text and photo by Grigoris A. Miliaresis
In the 25 years that have passed since my father’s death I haven’t visited his grave even once; this is a deliberate decision which has nothing to do with either the fear of death or the reluctance to experience the unavoidable nostalgia or melancholy these visits bring but with my belief that such a visit not only doesn’t offer anything to anyone but is actually detrimental since it promotes a kind of sentimentalism that in the end of the day acts retrogressively. This of course doesn’t mean that I don’t think about my father: every time I am in my family’s home in Kipseli, in the place where I met him and where I spent twenty one years with him, it’s certain that I will think of him at least once consciously and countless times unconsciously. Given the above, it might sound strange that I have accompanied many times Atsuko to visit her father’s grave in what the Japanese call “haka-mairi” (墓参り).
At least three times a year, in the two equinoxes and in the middle of August, in the period called “O-bon” which is dedicated to the dead, thousands of Japanese find an opportunity to visit the graves of their departed loved ones or their ancestors, be they close to where they live or far away. Like the O-bon, the equinoxes (in Japanese, “O-higan”/お彼岸) have been identified with the dead because of Buddhism: the characters mean “the other side” and although the Buddhist priests had in mind the much celebrated “enlightenment”, the people preferred the easier interpretation of “the other world” and dedicated the day to their dead –this is hardly surprising considering that in the beginning of the 9th century, when the clergy decided to establish this holiday to honor prince Sawara (早良親王) an enigmatic figure who was elevated to emperor posthumously, the majority of the people were farmers who wanted something more tangible than the priests’ abstract ideal.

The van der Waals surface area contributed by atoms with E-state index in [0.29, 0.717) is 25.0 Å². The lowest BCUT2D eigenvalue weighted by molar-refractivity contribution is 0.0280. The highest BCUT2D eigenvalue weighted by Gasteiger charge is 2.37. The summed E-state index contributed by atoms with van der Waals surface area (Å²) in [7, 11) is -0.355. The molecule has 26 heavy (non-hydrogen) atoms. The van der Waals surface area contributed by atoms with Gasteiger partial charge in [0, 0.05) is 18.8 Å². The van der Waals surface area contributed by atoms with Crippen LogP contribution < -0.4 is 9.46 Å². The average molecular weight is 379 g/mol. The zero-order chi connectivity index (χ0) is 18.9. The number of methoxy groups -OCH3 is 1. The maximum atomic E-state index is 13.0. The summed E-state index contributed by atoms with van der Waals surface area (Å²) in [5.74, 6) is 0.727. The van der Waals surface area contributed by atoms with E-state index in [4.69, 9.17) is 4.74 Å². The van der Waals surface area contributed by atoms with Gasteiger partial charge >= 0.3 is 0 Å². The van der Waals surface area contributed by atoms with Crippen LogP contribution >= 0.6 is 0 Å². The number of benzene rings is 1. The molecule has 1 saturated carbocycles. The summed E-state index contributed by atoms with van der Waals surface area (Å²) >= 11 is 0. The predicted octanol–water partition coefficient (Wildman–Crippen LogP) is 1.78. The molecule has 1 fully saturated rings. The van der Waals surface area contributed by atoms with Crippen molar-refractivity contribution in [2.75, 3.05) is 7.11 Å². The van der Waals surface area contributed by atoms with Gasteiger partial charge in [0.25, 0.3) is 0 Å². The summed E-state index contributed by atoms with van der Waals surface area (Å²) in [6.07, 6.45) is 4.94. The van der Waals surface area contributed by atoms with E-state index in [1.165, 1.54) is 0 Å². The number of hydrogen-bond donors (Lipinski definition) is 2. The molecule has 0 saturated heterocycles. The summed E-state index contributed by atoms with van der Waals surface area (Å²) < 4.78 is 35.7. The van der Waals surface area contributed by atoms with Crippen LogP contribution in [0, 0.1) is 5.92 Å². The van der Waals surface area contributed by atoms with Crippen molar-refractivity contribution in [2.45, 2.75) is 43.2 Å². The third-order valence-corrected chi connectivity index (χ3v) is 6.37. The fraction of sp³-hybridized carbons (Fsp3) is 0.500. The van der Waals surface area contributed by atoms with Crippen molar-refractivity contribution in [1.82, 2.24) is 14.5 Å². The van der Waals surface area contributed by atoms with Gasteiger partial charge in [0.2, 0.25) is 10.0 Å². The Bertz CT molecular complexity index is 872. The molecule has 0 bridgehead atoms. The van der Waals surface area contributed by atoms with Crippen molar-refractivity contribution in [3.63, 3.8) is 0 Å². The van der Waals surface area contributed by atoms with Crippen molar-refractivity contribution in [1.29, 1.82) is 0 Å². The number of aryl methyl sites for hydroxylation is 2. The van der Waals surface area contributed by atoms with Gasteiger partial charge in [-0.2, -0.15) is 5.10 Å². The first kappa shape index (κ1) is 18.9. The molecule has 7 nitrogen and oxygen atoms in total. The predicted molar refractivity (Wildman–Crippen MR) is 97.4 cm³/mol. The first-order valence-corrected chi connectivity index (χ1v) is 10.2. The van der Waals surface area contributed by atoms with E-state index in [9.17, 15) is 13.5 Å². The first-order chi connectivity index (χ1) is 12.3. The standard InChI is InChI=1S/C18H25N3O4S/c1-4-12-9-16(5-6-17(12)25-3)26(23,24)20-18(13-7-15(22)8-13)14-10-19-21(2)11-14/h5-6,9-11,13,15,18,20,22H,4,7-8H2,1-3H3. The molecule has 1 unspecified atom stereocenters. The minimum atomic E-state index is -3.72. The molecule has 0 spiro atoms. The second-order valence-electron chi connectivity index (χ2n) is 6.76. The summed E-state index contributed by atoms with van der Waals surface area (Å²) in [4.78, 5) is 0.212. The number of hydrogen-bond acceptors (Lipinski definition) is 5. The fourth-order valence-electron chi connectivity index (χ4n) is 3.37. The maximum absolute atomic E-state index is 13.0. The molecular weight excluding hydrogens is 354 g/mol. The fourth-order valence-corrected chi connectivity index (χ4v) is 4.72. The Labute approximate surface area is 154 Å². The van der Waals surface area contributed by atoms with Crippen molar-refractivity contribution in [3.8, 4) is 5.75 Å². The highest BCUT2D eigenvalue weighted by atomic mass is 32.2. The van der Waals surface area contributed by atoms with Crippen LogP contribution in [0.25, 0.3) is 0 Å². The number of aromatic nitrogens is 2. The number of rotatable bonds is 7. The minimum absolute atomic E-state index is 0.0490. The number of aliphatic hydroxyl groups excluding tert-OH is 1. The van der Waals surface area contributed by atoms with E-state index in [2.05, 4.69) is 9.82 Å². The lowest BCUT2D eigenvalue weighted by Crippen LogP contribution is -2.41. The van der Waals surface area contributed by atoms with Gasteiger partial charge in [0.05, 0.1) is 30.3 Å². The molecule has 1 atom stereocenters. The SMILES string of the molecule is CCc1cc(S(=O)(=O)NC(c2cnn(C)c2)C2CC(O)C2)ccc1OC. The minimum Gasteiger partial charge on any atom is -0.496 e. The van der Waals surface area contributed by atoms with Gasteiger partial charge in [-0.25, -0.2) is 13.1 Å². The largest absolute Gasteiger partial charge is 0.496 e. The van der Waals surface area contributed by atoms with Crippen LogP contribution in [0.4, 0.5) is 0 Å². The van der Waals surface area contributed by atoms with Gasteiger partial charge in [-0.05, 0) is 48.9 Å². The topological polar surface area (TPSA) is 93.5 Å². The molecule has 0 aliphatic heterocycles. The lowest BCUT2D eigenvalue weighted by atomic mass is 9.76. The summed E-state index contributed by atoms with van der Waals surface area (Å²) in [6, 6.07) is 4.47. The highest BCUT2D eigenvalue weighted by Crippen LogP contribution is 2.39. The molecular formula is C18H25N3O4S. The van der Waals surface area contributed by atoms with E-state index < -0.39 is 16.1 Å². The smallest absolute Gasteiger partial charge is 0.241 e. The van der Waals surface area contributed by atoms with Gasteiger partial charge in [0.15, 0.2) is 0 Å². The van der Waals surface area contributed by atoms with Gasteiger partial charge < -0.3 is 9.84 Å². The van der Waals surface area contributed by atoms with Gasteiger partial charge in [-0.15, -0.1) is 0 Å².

Death is tangible? Probably not, but the haka-mairi is specific enough to come close. The families wash the tombstones (actually stone urns since after the Meiji era cremation of the dead has been the sweeping rule) while chatting, often very lively, while small children play around, they offer some of the things the departed liked –usually sake, coffee, tea or water- put flowers in the vases and light incense and in the end make a quick prayer with their rosaries wrapped around their hands and leave or maybe stroll around the area and have a tea enjoying the weather (it is usually good in the equinox periods) and the serenity. And oddly enough even the casual visitor gets to feel this serenity too; perhaps it is because of the differences in the tombstones’ semiology or because of the knowledge that flesh isn’t disintegrating under your feet. Or possibly because of the naturalness everybody is acting with; as if they disregard death and focus on the essence of remembrance.
Grigoris A. Miliaresis is a journalist and translator. He has worked for many newspapers, magazines and publishing houses and specializes in the Internet, the martial arts and Japan where he has been living for the last few years.
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